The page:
Natural Philosophy. The body of knowledge now called science was known to the Middle Ages as natural philosophy. It encompassed all the ways that one could reason about the world and come to a better understanding of it. From the twelfth century onward the most important medieval scientists tended to be associated with royal households or universities (which were initially offshoots from cathedrals in cities such as Paris, Oxford, and Padua). Before that time monks studied nature in their monasteries. In either case, these scientists divided their time between scientific studies and either teaching or church duties.
Ancient Roots. Roman science was never as developed as Roman technology, and the Romans generally depended on and preserved earlier Greek learning in astronomy, mathematics, medicine, and philosophy. When the administrative structures of Rome crumbled in the fourth and fifth centuries, Europe was left largely without centers of higher learning or repositories of knowledge. Monasteries held some ancient manuscripts, but—as far as historians have been able to tell—virtually no one looked at these sources for many centuries. In the twelfth century, however, European scholars traveled to southern centers of learning, notably Spain and Sicily, as well as to Greece and Constantinople, to translate Greek, Arabic, and Hebrew copies of ancient Greek manuscripts. Some manuscripts were sent to England, France, and Italy to be copied and translated as well. Two of the most important translators of Greek texts were Robert Grosseteste and William of Moerbeke, while Michael Scot, William of Luna, and Hermann the German were notable translators of Arabic manuscripts of Aristotle’s works. These Latin translations made nearly the entire body of Aristotle’s works accessible to Europeans, whereas only a limited number of works and some fragments had been available before. They also gave Europeans access to the writings of many other Greek thinkers, as well as Arabic and Hebrew “commentaries” on Aristotle. These commentaries were much more than explanations and interpretations of Aristotle’s thought, however. Especially in the areas of medicine and optics, Arabic commentaries provided Europeans with knowledge far beyond that available in the Greek sources alone. This so-called twelfth-century renaissance stands as a profound dividing line between the early and high Middle Ages, and the science of the early medieval period remains shrouded in mystery. By the thirteenth and fourteenth centuries, however, scholars at Paris and Oxford began re-examining
the world around them and recasting it in the framework that forms the basis of modern scientific method.
Plato. The works of Plato were not as well known in the Middle Ages as those of his student Aristotle, but as early as the eleventh century, and especially from the thirteenth century onward through the translations of scholars such as William of Moerbeke and Aristippus, Platonic ideas began to appear in medieval philosophers’ works as alternatives or complements to those of Aristotle. For scientists in the Middle Ages the most relevant of Plato’s works was the Timaeus, which includes his ideas about elements. It was known to medieval scholars mainly through the works of the third-century C.E. writers Plotinus and Porphyry, who are known as Neoplatonists. Indirect knowledge of Platonic ideas was also accessible to medieval intellectuals through classical Roman authors, mainly Cicero and Seneca, as well as St. Augustine, who might be regarded as the greatest Christian Platonist. The main seat of medieval Platonism was Chartres in northern France. By the end of the Middle Ages, scholars were associating Plato with the outlook that there were perfect forms in the world and that what people experience is an imperfect reflection of those perfect forms. Practically, this viewpoint meant that there were true, perfect expressions capable of describing nature and that mathematics was the language in which those expressions—or laws—could be described. In particular, medieval thinkers tended to consider geometrical ideas of motion and quantities to be Platonic or Neoplatonic, whether they knew the ideas of Plato directly, indirectly, or at all. This mathematical outlook on nature became predominant in the Scientific Revolution of the sixteenth and seventeenth centuries.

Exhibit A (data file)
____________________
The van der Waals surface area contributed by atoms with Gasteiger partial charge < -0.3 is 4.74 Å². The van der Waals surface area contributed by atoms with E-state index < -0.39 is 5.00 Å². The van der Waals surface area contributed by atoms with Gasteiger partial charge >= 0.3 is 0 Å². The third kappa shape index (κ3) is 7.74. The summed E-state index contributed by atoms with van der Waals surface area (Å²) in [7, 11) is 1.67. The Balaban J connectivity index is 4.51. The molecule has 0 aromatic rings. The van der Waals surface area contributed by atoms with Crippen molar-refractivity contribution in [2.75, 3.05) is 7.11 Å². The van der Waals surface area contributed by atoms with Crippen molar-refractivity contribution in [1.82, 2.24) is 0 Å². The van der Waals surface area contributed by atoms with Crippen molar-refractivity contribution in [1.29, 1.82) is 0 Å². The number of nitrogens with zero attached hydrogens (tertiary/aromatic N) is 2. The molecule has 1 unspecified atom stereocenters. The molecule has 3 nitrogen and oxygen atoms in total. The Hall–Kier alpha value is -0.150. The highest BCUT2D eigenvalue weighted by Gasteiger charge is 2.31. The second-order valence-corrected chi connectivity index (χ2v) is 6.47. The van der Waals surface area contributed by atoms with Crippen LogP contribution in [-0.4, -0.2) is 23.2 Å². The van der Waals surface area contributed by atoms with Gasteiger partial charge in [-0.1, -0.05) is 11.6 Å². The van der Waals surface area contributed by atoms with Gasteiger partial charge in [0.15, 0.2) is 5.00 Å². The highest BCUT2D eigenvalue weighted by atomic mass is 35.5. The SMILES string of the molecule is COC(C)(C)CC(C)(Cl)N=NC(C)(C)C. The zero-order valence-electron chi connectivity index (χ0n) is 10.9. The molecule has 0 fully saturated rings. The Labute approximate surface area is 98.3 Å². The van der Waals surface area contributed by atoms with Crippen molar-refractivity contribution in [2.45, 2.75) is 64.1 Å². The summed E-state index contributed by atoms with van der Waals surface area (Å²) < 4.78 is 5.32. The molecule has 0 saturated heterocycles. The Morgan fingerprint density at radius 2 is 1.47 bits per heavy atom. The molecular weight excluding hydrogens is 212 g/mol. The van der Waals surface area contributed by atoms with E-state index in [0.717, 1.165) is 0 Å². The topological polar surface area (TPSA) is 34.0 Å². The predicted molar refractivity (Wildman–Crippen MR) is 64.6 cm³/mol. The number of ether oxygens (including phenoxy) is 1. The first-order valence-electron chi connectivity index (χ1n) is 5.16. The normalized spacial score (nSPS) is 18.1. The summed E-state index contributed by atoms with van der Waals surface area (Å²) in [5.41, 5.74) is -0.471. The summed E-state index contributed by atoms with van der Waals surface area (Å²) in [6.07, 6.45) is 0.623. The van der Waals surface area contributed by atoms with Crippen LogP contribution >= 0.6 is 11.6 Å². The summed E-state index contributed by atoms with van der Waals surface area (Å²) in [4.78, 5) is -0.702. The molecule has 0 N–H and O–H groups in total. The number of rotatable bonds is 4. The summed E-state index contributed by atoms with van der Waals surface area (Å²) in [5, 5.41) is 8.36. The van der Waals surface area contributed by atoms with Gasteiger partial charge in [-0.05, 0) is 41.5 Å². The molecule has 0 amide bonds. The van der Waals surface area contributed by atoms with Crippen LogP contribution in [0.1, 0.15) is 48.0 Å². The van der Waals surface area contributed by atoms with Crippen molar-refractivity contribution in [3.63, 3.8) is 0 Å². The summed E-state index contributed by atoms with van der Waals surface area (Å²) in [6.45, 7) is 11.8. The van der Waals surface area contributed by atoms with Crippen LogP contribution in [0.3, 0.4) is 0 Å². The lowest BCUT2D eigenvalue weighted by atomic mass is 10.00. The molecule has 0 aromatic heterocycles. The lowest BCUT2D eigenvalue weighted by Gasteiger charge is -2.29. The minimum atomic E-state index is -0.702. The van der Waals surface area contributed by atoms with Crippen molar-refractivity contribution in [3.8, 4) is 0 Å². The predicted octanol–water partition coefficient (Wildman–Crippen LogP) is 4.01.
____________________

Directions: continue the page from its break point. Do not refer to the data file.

Aristotle. Throughout the Middle Ages, including the early medieval period, the main sources for natural philosophy were the Bible and Aristotle. In fact, medieval science was in many ways an attempt to reconcile Aristotle’s ideas and teachings with those of the Bible. Aristotle, the fourth-century B.C.E. teacher of Alexander the Great, left many works to posterity, including Physics and On the Heavens, as well as many on the subjects now considered biology and botany, including History of Animals, Parts of Animals, The Motion of Animals, On the Generation of Animals, and On Plants. Aristotle’s name was so revered that many other works, such as Mechanical Problems (on levers and pulleys) and On Stones, came to be associated with him, even though scholars are now quite sure he did not write them. In some areas, Aristotle’s ideas seem strange to the modern mind, but in others no one improved on his knowledge for many centuries. Several of his basic ideas are important for understanding medieval concepts of science.
Terrestrial and Celestial Regions. Aristotle taught that the universe is divided into the terrestrial region and the celestial region. The changeable terrestrial region includes the earth, its oceans, and its atmosphere up to and including the close side of the moon. The unchanging celestial region includes everything else: the stars, the heavens, and the dark side of the moon. This way of understanding the universe did not change until the fifteenth century. One of the features of the celestial and terrestrial regions that was much debated and interpreted by medieval Europeans was Aristotle’s notion of how motion occurs in different and complimentary ways in each region.